But as a practical matter, many surveillance authorities permit the government to obtain information that law enforcement can use to identify sources without using formal process such as subpoenas or warrants, compelling testimony, or giving notice to a journalist whose communications may be secretly monitored or seized.  Reporters whose records are obtained pursuant to national security processes such as National Security Letters, directives or orders under the Foreign Intelligence Surveillance Act (FISA), or delayed-notice warrants or subpoenas would almost certainly not be notified or have an opportunity to try to quash the request.  Indeed, reporters may not even be aware that national security processes have been used to obtain their records.  This uncertainty has been an impediment to journalists wishing to challenge surveillance practices that impact their own newsgathering processes.[10]

In the national security context, the Fourth Amendment’s application is complex.  The Fourth Amendment’s protections apply domestically, and to U.S. persons abroad, but do not apply to non-citizens abroad.[11]  There are no protections under the U.S. Constitution for non-citizens abroad who are affected by foreign intelligence investigations.  As a result, surveillance of non-U.S. persons abroad is outside the scope of the Fourth Amendment.  However, because some of the surveillance authorities used to collect the communications of non-U.S. persons abroad sweep up many communications belonging to U.S. persons as well, courts have considered whether those programs are “reasonable” under the Fourth Amendment.[12]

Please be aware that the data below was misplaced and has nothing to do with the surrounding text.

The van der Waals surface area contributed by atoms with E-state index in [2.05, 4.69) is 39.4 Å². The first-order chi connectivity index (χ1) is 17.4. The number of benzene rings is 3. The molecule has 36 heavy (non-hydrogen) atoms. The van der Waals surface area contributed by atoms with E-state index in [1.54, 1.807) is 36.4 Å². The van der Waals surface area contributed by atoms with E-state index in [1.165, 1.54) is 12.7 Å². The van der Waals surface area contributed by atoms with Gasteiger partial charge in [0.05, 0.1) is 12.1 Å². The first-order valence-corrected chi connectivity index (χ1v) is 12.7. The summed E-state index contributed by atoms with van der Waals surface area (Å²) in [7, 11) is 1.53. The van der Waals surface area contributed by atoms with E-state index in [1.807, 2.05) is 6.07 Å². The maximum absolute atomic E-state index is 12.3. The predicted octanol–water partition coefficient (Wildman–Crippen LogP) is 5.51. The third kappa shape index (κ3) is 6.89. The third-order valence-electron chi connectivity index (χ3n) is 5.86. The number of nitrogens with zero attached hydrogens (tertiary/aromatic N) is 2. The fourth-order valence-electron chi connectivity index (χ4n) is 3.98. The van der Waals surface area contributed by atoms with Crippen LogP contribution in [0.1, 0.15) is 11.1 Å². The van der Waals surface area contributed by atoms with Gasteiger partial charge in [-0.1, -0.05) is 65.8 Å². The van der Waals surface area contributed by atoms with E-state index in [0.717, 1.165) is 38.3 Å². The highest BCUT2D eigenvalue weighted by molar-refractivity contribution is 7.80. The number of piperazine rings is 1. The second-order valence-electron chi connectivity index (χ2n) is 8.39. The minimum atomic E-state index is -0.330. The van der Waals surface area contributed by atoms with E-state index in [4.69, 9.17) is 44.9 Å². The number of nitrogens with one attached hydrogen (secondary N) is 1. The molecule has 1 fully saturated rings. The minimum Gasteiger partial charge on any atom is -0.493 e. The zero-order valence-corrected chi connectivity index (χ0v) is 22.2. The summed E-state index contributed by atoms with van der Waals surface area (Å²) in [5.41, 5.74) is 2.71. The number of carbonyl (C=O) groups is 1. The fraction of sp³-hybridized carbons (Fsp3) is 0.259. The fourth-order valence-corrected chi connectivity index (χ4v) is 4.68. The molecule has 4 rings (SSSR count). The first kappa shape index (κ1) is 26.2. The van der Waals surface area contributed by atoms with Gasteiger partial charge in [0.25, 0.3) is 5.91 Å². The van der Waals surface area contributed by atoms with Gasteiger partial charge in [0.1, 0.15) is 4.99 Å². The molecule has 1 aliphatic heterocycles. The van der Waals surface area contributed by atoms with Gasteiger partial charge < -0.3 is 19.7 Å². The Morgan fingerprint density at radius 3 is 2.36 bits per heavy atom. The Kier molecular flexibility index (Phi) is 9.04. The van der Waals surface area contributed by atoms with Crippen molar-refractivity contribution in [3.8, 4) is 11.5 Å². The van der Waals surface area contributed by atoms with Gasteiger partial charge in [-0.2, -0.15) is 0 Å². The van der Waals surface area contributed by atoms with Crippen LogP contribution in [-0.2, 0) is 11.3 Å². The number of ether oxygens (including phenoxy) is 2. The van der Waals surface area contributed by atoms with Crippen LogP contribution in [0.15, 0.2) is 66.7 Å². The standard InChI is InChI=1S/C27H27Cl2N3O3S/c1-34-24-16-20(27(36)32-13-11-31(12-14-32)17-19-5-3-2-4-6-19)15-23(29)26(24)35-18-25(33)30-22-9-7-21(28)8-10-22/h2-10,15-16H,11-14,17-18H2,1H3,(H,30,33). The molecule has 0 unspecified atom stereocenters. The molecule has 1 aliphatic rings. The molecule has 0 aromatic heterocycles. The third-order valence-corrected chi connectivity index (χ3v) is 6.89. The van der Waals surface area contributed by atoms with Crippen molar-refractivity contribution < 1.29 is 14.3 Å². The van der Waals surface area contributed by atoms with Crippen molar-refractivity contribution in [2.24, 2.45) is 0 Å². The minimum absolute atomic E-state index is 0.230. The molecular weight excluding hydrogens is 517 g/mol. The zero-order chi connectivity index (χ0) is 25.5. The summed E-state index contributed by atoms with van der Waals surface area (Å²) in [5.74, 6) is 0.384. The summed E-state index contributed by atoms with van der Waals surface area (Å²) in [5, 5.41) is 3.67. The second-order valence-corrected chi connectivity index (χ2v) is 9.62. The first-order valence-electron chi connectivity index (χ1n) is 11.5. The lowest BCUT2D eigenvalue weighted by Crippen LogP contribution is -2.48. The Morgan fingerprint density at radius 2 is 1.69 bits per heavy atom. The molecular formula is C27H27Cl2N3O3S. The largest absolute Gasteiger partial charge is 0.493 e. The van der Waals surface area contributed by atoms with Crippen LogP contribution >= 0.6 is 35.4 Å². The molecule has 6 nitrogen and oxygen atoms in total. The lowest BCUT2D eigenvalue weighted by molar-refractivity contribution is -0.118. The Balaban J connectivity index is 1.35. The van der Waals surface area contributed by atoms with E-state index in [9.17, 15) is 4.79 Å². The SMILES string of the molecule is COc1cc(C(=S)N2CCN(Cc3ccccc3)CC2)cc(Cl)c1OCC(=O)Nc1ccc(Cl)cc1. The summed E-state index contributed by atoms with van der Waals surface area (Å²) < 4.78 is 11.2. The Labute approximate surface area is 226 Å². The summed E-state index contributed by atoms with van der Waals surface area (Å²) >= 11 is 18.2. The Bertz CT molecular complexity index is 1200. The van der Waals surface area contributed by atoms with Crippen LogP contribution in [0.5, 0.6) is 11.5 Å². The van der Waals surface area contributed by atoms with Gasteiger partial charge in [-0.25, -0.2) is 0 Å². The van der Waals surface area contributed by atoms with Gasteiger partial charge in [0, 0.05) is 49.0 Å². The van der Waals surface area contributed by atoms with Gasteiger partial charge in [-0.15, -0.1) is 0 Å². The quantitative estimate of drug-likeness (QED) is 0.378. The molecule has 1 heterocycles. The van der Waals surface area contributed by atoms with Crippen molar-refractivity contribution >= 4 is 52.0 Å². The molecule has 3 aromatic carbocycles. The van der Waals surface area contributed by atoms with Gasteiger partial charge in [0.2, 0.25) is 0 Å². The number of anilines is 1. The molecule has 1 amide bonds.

[1] RCFP’s First Amendment Handbook provides a primer on how the First Amendment protects journalists in a range of contexts, including from libel and defamation charges, privacy torts, and prior restraints.  See Reporters Committee for Freedom of the Press, First Amendment Handbook, available at https://www.rcfp.org/first-amendment-handbook; see also Reporters Committee for Freedom of the Press, Digital Journalists Legal Guide, available at https://www.rcfp.org/digital-journalists-legal-guide/sources-and-subpoenas-reporters-privilege.